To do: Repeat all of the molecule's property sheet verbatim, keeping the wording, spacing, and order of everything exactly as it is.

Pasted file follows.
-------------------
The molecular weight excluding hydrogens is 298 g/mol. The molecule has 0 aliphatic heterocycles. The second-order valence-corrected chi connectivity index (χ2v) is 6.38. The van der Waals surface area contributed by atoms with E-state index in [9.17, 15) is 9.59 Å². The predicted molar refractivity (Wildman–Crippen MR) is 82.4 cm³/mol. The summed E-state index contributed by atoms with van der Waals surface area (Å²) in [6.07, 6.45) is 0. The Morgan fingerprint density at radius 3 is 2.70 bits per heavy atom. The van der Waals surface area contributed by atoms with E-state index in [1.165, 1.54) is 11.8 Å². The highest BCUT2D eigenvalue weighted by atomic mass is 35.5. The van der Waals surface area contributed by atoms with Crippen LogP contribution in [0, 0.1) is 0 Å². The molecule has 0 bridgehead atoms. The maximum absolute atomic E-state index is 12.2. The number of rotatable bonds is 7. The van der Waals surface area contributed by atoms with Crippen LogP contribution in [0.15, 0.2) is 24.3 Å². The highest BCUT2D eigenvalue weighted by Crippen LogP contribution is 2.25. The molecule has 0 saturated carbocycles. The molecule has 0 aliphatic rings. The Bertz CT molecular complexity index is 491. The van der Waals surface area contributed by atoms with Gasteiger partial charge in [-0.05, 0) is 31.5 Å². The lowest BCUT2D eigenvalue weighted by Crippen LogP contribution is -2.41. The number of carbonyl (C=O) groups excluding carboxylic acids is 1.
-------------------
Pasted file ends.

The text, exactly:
The molecular weight excluding hydrogens is 298 g/mol. The molecule has 0 aliphatic heterocycles. The second-order valence-corrected chi connectivity index (χ2v) is 6.38. The van der Waals surface area contributed by atoms with E-state index in [9.17, 15) is 9.59 Å². The predicted molar refractivity (Wildman–Crippen MR) is 82.4 cm³/mol. The summed E-state index contributed by atoms with van der Waals surface area (Å²) in [6.07, 6.45) is 0. The Morgan fingerprint density at radius 3 is 2.70 bits per heavy atom. The van der Waals surface area contributed by atoms with E-state index in [1.165, 1.54) is 11.8 Å². The highest BCUT2D eigenvalue weighted by atomic mass is 35.5. The van der Waals surface area contributed by atoms with Crippen LogP contribution in [0, 0.1) is 0 Å². The molecule has 0 bridgehead atoms. The maximum absolute atomic E-state index is 12.2. The number of rotatable bonds is 7. The van der Waals surface area contributed by atoms with Crippen LogP contribution in [0.15, 0.2) is 24.3 Å². The highest BCUT2D eigenvalue weighted by Crippen LogP contribution is 2.25. The molecule has 0 saturated carbocycles. The molecule has 0 aliphatic rings. The Bertz CT molecular complexity index is 491. The van der Waals surface area contributed by atoms with Gasteiger partial charge in [-0.05, 0) is 31.5 Å². The lowest BCUT2D eigenvalue weighted by Crippen LogP contribution is -2.41. The number of carbonyl (C=O) groups excluding carboxylic acids is 1.